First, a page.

It was Thoreau who wrote "Corn grows in the night," a statement both foolish and profound. Writing about Thoreau, the head of Amherst College's famous freshman English program, Theodore Baird, had some fun with this sentence. Corn grows in the night--well, of course, and so what of it? To Baird, who terrorized students and untenured English faculty at Amherst for more than four decades, a sentence like this was too close to the kind of themewriting drivel he despised. My own freshman English teacher, Bill Coles, would also have disliked it, had it occurred in a freshman English paper. He'd have called that kind of sentence "bulletproof."
But if you are a farmer, or a naturalist, the fact that corn grows in the night is meaningful. In the daylight on one particular day, this stalk, this ear of corn looks this big; next day you look at it and it's bigger. It must have grown in the night. You may think that because of the darkness you can't see it growing then. But you can't see it grow in the day either. You can only mark a difference in size; it grows too slowly for you to see the process, day or night.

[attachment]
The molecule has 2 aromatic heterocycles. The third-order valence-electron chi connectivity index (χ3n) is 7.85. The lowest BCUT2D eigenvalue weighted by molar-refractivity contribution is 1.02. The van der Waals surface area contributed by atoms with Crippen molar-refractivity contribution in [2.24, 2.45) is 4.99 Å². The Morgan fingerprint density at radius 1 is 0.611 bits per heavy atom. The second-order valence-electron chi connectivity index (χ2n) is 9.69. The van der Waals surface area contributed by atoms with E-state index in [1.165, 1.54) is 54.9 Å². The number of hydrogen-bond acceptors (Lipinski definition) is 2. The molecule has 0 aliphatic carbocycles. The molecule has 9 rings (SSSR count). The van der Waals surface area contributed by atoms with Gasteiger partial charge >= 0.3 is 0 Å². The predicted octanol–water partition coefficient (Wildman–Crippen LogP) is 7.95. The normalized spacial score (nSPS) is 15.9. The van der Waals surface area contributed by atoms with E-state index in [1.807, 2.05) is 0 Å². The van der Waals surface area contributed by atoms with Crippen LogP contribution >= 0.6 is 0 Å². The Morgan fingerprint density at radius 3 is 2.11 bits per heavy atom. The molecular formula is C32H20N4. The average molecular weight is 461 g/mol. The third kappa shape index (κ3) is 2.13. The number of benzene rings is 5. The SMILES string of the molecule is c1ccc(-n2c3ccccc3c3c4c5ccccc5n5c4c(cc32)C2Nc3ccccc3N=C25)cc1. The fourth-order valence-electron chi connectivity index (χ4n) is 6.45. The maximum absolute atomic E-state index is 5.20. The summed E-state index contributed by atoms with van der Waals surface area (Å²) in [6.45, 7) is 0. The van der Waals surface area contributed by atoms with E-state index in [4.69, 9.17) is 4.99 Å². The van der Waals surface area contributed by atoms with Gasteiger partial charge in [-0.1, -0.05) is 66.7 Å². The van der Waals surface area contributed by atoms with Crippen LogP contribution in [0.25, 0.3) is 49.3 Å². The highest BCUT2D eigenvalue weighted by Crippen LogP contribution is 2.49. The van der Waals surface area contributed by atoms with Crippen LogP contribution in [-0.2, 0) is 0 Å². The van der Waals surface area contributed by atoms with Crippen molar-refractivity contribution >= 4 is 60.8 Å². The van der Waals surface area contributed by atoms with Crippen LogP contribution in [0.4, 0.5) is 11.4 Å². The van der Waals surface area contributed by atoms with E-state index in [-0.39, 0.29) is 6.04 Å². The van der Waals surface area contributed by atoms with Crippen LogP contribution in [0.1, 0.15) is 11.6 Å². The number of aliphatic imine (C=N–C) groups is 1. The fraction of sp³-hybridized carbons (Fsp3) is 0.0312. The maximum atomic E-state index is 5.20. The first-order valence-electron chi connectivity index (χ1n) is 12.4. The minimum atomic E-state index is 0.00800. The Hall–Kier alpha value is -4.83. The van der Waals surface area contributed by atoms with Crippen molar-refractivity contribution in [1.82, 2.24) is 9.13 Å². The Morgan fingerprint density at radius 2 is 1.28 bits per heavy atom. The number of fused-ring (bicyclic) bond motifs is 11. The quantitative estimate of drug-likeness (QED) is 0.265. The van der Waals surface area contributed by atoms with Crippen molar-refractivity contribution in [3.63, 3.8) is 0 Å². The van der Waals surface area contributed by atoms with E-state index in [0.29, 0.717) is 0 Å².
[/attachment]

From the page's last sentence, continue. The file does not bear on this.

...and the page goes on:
Skunk cabbages grow in the night as well. The leaves are pushing up fast in the night, and day, and all I can do is mark the difference. Last Saturday I was out to visit them pushing their leaves up in the swampy area by the road well back of the house. If you look at the photo above closely you can see dozens of them. And the leaves on the one I've been following this spring are much larger now, dwarfing the spaethes and spadixes. It the first photo below, the relative size of its leaves now is clear; in the second, at the lower right the spadix can be seen still inside the spaethe. Soon the leaves will unfurl and move horizontal to the ground as they grow upward and outward.
This work (all photos) by Jeff Titon is licensed under a Creative Commons Attribution-NonCommercial-NoDerivs 3.0 Unported License.